Burma vs. Myanmar: What′s in a Name | Europe | News and current affairs from around the continent | DW | 01.10.2007

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Burma vs. Myanmar: What's in a Name

As the world debates about how to handle the military junta in Myanmar, a parallel discussion rages over the country's name. Europeans are divided on whether to refer to it as Burma or Myanmar.

Myanmar protesters taunt police and soldiers

Protests in Myanmar, also known as Burma

Pro-democracy demonstrations led by Buddhist monks clad in orange robes have grabbed headlines in recent weeks. In the media coverage, the country is variously referred to as Burma or Myanmar.

In Europe, no concensus exists on how to refer to the former British colony of Burma, which won independence in 1948. Both versions have linguistic legitimacy. In the Burmese language, Myanmar is the formal term and Burma is the informal, everyday word.

Official name change dates to 1989

Former Myanmar Prime Minister Gen. Soe Win of Myanmar inspects the Chinese guard of honor

To China, it's Myanmar

As far as the military junta is concerned, their country should be referred to as Myanmar. The junta officially changed the English name in 1989.

Yet the change was not universally adopted.

In Europe, Great Britain and Ireland do not recognize the legitimacy of the military junta and have also continued to use Burma exclusively. Exiles also refer to it as Burma.

The United Nations, recognizing a country's right to call itself as it wishes, uses Myanmar, as do France and Germany. Yet while Germany's foreign ministry uses Myanmar, the German media use Burma.

The European Union sits squarely on the fence, referring to the country Burma/Myanmar in documents on its Web site.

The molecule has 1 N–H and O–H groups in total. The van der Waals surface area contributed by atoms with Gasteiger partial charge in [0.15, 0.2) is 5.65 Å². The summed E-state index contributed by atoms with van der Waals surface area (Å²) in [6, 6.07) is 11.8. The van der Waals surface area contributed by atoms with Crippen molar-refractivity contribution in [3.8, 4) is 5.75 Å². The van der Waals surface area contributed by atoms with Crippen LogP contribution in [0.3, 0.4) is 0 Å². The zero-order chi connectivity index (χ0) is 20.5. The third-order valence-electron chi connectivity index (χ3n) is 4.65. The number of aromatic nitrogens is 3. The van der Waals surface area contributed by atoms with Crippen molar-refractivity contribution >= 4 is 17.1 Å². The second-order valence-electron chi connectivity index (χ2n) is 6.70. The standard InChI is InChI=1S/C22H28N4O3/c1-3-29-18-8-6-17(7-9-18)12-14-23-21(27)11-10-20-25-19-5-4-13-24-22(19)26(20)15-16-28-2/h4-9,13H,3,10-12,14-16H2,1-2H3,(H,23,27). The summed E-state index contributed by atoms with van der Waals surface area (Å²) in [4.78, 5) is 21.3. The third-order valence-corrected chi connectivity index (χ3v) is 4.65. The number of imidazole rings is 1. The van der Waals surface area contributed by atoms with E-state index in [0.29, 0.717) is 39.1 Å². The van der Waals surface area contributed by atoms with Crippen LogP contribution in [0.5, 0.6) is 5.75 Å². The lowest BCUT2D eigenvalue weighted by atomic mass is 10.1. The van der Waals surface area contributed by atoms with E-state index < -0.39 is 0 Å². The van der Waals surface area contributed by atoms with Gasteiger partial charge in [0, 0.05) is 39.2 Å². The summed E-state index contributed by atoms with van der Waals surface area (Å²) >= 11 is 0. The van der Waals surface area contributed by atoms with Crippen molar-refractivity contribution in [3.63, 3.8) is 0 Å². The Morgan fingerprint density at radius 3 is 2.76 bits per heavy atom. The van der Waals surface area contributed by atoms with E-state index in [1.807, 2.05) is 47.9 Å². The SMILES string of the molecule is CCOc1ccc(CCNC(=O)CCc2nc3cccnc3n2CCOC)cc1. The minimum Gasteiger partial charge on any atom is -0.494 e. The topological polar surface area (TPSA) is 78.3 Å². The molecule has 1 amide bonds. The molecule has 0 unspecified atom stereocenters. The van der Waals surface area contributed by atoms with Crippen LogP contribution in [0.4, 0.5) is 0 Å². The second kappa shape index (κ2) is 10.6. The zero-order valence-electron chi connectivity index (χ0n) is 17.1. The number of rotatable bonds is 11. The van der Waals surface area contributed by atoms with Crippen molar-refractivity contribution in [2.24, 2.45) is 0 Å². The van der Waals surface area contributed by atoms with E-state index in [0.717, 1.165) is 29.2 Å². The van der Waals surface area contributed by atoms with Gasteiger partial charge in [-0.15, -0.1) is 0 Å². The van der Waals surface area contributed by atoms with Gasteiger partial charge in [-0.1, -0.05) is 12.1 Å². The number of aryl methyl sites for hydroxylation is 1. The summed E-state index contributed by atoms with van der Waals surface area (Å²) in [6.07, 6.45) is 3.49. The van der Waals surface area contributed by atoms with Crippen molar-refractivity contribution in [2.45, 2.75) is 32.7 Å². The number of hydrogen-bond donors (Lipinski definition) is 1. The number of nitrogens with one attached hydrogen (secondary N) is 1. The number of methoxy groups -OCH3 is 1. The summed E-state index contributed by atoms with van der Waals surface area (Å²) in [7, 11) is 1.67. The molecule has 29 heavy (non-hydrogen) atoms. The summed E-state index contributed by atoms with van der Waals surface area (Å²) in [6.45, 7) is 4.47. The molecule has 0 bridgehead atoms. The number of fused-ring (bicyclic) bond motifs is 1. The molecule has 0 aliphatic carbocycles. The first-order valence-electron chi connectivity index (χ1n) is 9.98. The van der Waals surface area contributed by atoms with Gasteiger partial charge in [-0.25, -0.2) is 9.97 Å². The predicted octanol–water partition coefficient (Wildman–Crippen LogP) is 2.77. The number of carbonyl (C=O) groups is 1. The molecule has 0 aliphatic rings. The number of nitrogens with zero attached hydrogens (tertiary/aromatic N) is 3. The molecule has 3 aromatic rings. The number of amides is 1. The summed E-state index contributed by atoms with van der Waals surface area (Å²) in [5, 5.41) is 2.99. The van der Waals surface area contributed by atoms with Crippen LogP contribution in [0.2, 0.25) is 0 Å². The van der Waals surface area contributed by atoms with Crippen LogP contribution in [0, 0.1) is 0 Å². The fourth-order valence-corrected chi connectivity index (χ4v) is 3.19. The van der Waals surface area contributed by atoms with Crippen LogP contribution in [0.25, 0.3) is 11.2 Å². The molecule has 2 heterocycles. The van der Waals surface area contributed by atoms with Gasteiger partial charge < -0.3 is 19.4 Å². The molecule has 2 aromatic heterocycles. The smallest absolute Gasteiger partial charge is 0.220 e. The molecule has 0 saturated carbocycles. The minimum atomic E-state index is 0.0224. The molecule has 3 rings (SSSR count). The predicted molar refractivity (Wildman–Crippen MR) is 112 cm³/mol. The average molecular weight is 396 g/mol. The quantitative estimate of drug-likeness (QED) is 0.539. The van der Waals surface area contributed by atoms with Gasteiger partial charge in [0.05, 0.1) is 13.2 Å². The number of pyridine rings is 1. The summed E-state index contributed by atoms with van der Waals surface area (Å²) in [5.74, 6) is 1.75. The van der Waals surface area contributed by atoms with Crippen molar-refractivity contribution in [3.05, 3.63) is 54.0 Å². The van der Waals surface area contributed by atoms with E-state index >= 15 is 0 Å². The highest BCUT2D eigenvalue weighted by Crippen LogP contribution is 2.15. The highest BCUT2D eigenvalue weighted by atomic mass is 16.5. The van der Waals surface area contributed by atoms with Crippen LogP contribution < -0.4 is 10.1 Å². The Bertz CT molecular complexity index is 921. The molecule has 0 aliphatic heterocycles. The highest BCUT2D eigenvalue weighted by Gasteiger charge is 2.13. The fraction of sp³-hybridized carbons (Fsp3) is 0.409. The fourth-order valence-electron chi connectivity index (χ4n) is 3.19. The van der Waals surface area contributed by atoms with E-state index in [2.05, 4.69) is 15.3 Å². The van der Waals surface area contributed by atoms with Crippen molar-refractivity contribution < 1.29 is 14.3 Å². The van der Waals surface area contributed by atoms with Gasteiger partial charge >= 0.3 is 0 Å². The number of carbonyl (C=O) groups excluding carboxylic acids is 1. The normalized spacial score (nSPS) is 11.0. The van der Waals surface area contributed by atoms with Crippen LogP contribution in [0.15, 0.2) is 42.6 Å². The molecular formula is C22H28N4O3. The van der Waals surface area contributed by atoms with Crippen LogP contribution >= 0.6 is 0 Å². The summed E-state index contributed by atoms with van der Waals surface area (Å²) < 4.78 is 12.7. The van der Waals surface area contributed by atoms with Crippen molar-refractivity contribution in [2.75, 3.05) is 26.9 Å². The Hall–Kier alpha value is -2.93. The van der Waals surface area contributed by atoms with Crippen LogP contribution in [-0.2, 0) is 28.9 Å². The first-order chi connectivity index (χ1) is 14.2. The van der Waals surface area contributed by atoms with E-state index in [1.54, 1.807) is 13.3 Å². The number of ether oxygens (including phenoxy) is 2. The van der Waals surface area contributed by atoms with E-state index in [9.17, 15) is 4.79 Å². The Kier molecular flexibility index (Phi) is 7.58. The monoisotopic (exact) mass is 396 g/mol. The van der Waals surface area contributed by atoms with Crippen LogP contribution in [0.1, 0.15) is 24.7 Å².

The United States government, like Britain, doesn't recognize the legitimacy of the military rulers in Myanmar, and calls the country Burma. But major media outlets such as The New York Times, CNN and the Associated Press refer to it as Myanmar.

Difference of opinion

Myanmar Buddhist monks pray before taking up the street in a march protesting against the military government

Protesting monks

The name is useful in gauging how countries feel about the regime, pro-democracy activists say. China, which has been supportive of the military regime, refers to the country as Myanmar.

"Myanmar is a kind of indicator of countries that are soft on the regime," Mark Farmener of Burma Campaign in the UK told the BBC. "But really it's not important. Who cares what people call the country? It's the human rights abuses that matter."

The tipping point for the current unrest was the government's decision in mid-August to double fuel prices. Myanmar was relatively prosperous when it gained independence from Britain in 1945, but after 45 years of military rule and economic hardship, it is one of the world's poorest countries.

In 1988, a series of peaceful protests led to the current military government seizing power. Elections took place in 1990, in which the democracy party under the leadership of Aung San Suu Kyi won 82 percent of the vote. But the elections were not honored by the military regime.

Rangoon vs. Yangon

Myanmar riot police walk to take up positions during protests in Yangon

Riot police have dealt violently with protestors

The regime also changed the English name of Myanmar's largest city from Rangoon to Yangon. In 2005, the government decamped from Yangon entirely, building a new capital from scratch, which was named Naypyidaw (Royal Residence).

As for how to pronounce Myanmar, the BBC said that the stress can be on any of the word's three syllables. The first syllable can be pronounced "mee" as in "meet" or alternatively "my" as in "cry."

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